2023 dealt some early blows in my life outside of work. I’m consequently behind on everything, and the stress about my growing to do list is ever present.
I will get to that list soon. (I apologize if you’re waiting on an email response or piece of research from me: it’s coming!) Before I tackle all the daunting things waiting for me, though, I want to pause and reset.
This piece has absolutely nothing to do with software development or technology; it is me writing something that is just for fun to shake off the cobwebs and find some joy.
Let’s talk about otters.
There are 13 species of otters. You can find them on every continent except Australia and Antarctica. (I am sad there are no otters (“notters”) for our friends down under. Luckily they have koalas to help make up for it.) Australia is missing out because otters are excellent. Here’s why.
Sea otters hold hands. Perhaps you are one of the 22 million people who have already watched these otters hold hands at the Vancouver Aquarium and this is old news. But we’re starting here anyway because it’s a delightful fact. Sea otters gather in groups called a raft, with sometimes hundreds of otters in a raft. Sea otters are marine mammals and live almost their entire lives in water. When they sleep they need to ensure they don’t drift away from the raft; sometimes they can use kelp forests as an anchor, but they also will hold on to each other. It’s adorable.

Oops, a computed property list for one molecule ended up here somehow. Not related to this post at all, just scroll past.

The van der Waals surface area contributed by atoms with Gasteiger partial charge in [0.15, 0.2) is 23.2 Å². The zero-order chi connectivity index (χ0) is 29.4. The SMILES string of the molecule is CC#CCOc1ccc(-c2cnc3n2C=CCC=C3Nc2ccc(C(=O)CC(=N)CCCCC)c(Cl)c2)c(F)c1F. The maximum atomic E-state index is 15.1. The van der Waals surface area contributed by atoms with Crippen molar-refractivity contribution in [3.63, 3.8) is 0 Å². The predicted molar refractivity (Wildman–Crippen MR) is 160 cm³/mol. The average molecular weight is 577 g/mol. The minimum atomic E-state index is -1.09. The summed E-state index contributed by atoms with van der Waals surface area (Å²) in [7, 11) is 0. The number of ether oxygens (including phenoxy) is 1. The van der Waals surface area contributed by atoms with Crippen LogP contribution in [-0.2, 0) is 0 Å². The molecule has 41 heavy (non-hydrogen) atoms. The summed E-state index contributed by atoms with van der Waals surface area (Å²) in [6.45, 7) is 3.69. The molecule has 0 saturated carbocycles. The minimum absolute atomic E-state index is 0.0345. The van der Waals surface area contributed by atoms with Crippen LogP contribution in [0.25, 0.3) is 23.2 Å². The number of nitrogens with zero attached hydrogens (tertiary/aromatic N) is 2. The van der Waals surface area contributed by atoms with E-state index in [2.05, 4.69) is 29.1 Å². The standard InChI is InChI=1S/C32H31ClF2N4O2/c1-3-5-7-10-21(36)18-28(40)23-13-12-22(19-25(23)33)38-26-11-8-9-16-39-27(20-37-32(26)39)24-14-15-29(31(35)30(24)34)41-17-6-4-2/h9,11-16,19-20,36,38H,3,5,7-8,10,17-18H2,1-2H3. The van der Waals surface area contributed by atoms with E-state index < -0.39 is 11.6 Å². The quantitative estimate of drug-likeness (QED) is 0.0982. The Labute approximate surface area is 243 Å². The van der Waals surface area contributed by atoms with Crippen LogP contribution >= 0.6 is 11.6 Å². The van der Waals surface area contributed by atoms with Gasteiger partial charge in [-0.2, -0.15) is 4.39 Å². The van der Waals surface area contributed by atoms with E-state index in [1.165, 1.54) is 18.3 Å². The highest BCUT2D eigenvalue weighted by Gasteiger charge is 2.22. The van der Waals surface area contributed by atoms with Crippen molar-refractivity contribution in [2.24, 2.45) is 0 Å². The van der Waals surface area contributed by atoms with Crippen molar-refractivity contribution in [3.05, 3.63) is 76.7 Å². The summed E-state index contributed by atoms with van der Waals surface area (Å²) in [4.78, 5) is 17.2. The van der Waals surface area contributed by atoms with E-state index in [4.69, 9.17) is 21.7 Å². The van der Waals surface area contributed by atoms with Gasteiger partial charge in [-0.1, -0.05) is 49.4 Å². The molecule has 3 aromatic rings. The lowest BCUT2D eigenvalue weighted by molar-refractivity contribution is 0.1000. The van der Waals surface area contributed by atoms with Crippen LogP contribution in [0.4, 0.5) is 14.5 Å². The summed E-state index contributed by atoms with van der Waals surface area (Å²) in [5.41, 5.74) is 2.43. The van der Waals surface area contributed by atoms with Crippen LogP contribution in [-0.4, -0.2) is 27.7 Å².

They might be charming, but they can be aggressive and territorial AF. (Ask the guy who got attacked by a pack of otters in Singapore for his thoughts on this.) Otters are carnivores. Look at these teeth.
That’s the mouth of a hunter that can mess a fish up. (Or a shellfish. Sea urchin. Frog. Small mammal. Bird.) And on top of that some species of adult otters can grow up to 90 pounds. Otters are formidable predators.
But mouths aren’t the only hunting tool at their disposal. Sea otters are one of the few animals documented as able to use tools. Otters can use rocks to help them crack open shellfish. They even have favorite rocks.
And where might a sea otter store said favorite rock? In their pockets. That’s right. Pockets. Sea otters have flaps of skin between their arms and their bodies that can serve as pockets, where they can store things like their favorite rocks or a snack for later.
With their hand holding and tool use and pocket appreciation, sea otters generally garner more attention than river otters. (Case in point: there’s a Sea Otter Awareness Week every September, but nothing out there celebrating the lowly river otter.) But there’s one really important thing I need to you know about river otters.
River otters spend less time in water than sea otters and will have a den along the riverbanks. One name for an otter den is a holt but the far superior name is a couch. This means you could get a decorative pillow of an otter and turn your own couch into a couch.
Images: licensed from stock.adobe.com